The ifo Institute, on behalf of the Friedrich Naumann Foundation for Freedom, has recently published a study on incentives for working people to leave the “Arbeitslosengeld II” (Unemployment Benefit II) system, and the interactions between these incentives and the tax and social insurance system.
Let us briefly discuss the bakcground situation and the key findings.
Stuck in the Status Quo: Less Money Despite Having a Job
The regulations surrounding the so-called “supplementary income” (“Hinzuverdienst”) in the context of Unemployment Benefit II are unfair. Due to the multitude of different social security benefits with very different prerequisites, those affected often find themselves in a situation where, despite having taken a job, they have less available income at the end of the month. The income thresholds for self-earned money are unsystematic and not incentive compatible. Those who are currently receiving Unemployment Benefit II and wish to work their way beyond it have barely any incentive to do so.
It is true that the first 100 euros per month are generally subject to no deductions. However, households supported by minor jobs barely benefit financially from increasing their working hours and thereby raising their income.
Currently, if the income is raised by a further 100 euros, the worker may only retain a maximum of 20 euros. In extreme cases, more work may even lead to less income, for once particular income thresholds are crossed, other social security benefits may suddenly be withdrawn. Higher gross pay then leads to lower net pay.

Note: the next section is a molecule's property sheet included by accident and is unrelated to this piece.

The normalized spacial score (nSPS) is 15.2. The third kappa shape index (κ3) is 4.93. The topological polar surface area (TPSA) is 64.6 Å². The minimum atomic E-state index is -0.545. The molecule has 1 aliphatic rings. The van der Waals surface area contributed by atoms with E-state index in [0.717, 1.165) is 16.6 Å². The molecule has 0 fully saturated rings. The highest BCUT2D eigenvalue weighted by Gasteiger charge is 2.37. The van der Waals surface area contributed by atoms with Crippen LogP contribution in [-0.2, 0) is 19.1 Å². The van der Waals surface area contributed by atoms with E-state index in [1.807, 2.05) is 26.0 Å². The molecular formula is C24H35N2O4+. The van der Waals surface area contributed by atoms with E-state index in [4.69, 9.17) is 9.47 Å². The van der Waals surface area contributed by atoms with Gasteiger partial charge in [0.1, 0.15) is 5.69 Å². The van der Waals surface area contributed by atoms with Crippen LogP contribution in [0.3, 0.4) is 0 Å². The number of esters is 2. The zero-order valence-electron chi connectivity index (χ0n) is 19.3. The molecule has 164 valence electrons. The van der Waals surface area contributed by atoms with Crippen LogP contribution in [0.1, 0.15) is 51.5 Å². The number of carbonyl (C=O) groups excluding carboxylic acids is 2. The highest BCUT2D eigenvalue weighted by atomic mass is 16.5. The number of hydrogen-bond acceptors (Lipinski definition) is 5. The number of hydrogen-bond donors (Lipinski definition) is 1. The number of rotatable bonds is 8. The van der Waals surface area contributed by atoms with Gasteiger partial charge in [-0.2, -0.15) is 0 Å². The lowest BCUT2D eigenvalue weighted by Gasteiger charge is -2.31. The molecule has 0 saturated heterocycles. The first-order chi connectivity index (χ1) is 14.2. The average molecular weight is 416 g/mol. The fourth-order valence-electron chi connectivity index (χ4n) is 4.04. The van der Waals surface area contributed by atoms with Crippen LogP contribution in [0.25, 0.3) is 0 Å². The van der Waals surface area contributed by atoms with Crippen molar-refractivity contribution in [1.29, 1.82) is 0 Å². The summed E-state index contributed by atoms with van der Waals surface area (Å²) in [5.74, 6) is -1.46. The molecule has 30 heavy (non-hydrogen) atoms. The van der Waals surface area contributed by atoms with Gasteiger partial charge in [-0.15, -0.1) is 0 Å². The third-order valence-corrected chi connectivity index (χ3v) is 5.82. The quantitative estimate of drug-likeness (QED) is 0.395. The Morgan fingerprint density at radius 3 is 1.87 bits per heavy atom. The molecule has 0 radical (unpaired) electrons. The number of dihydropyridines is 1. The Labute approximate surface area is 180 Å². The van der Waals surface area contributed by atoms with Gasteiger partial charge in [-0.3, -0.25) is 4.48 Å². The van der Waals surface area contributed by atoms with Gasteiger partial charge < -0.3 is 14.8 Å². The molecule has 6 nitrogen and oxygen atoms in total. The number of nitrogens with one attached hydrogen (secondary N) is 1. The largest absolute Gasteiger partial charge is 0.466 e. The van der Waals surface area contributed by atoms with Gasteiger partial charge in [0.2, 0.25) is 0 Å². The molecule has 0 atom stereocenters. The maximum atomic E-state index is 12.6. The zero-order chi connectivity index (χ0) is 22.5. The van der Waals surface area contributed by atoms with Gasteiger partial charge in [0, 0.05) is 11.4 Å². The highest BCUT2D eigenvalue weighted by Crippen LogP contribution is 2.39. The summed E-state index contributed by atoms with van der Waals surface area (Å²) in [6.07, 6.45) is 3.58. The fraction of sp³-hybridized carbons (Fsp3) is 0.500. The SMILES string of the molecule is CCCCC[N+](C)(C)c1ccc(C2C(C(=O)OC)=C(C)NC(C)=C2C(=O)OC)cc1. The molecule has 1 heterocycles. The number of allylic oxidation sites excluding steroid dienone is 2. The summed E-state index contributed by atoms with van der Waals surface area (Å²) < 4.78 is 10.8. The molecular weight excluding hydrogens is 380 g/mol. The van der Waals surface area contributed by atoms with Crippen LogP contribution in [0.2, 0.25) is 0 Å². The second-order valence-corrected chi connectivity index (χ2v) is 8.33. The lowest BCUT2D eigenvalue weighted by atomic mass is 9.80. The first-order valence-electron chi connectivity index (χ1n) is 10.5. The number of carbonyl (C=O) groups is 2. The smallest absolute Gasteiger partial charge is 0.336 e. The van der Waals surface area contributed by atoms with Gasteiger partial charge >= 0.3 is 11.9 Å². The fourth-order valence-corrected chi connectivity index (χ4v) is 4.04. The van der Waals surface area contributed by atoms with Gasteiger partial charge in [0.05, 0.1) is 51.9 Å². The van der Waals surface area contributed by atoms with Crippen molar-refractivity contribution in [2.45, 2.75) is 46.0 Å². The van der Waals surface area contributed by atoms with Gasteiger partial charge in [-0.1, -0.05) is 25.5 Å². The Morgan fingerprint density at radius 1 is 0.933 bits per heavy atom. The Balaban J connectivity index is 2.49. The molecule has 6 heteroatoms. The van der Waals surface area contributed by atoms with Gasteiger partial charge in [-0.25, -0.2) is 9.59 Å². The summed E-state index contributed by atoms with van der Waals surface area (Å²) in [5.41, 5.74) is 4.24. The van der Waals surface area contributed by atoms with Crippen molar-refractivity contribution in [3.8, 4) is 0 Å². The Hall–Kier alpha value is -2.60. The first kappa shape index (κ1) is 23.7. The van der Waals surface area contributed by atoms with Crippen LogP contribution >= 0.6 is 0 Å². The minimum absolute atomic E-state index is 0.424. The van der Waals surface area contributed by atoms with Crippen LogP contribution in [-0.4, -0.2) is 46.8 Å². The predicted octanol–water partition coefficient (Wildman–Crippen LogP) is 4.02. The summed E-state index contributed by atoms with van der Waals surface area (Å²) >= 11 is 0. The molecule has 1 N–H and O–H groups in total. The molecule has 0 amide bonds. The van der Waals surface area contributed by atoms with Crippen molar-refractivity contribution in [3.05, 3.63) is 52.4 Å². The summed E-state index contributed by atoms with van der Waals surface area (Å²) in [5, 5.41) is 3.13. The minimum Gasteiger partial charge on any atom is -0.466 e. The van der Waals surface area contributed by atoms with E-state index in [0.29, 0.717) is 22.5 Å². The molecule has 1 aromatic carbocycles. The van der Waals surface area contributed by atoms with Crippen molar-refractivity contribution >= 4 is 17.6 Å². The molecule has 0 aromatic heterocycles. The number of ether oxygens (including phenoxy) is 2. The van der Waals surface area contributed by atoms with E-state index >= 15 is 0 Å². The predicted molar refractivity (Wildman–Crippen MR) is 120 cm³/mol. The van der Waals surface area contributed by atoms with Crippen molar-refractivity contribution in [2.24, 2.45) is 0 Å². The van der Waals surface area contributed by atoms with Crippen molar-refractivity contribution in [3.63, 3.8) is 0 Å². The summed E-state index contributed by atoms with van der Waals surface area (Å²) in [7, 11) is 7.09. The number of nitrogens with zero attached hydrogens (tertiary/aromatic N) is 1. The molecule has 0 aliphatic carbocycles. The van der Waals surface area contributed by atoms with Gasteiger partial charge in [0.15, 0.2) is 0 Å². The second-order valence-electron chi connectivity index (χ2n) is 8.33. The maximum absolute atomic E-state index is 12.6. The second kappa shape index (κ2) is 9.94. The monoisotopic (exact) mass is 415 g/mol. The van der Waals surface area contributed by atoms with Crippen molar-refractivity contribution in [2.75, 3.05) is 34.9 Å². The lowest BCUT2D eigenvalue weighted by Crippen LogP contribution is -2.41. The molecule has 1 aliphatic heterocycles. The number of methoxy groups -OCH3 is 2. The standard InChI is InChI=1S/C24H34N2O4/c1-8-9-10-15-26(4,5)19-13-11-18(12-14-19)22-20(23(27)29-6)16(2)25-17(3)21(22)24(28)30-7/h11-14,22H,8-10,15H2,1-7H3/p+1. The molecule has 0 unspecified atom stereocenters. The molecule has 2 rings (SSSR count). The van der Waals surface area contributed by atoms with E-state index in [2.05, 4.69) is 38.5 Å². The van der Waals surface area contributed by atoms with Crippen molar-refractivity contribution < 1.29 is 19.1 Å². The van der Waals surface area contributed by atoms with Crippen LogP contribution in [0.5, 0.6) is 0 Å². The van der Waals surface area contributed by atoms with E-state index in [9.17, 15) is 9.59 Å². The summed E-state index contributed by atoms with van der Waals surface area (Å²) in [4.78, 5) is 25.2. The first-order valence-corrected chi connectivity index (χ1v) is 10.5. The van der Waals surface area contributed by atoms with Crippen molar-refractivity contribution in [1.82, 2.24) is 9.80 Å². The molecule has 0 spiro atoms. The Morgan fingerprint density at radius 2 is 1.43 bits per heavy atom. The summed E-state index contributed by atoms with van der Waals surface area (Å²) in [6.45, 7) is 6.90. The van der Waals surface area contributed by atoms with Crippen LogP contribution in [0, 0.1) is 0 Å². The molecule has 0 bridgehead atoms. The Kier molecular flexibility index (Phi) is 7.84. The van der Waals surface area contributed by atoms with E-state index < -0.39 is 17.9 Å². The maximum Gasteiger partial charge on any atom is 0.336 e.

Trapping Hartz IV recipients in minor jobs benefits neither the people affected nor the economy. This is when Hartz IV becomes a poverty trap.
The Objective: To Make Work Worthwhile, Irrespective of Income Bracket
A strong social network is the foundation of German social cohesion within the social market economy. In the face of the challenges presented by globalization, digitalization and demography, we cannot afford to leave people in our country lagging behind. Hartz IV can alleviate emergency situations, but the social and political objective must be for Hartz IV to be merely a transitional phenomenon.
The solution is an integrated tax and transfer system. The liberal basic income (“Liberales Bürgergeld”) is a concept in which achievements, effort, and working more are always rewarded. Our whole society benefits from this: the individual, because it increases their prospects of a good job and a higher income; businesses, because it supplies them with urgently needed workers; our society, because it means more citizens can participate in growth and prosperity.
Results of the Study
Long-term additional financial burden on the state budget should preferably be avoided for the suggestions to be implementable. The report identifies various ways in which the current disincentives can be overcome: structural deficits can be removed by combining the many different social security benefits into one standard benefit and by introducing reasonable supplementary income thresholds.
The study presents different models which take into account the consequences for the individual, the state budget, and the labor market. The suggested reform variants make it a significantly more attractive option for Hartz IV recipients to work more, by raising income retention by up to 40% (instead of max. 20%, the current rate).
The many different and competing social security benefits (Unemployment Benefit II, accommodation costs, housing benefit and children’s allowance) are combined into a single benefit so that working more always means more income.
All the reform scenarios lead to more jobs. Depending on the model, they create additional jobs for 90,000 to 290,000 people.
All the models are financially viable. The new jobs even ensure long-term scope for investment and tax relief. The incomes of the households increase in comparison to current incomes. Poverty and inequality are attenuated.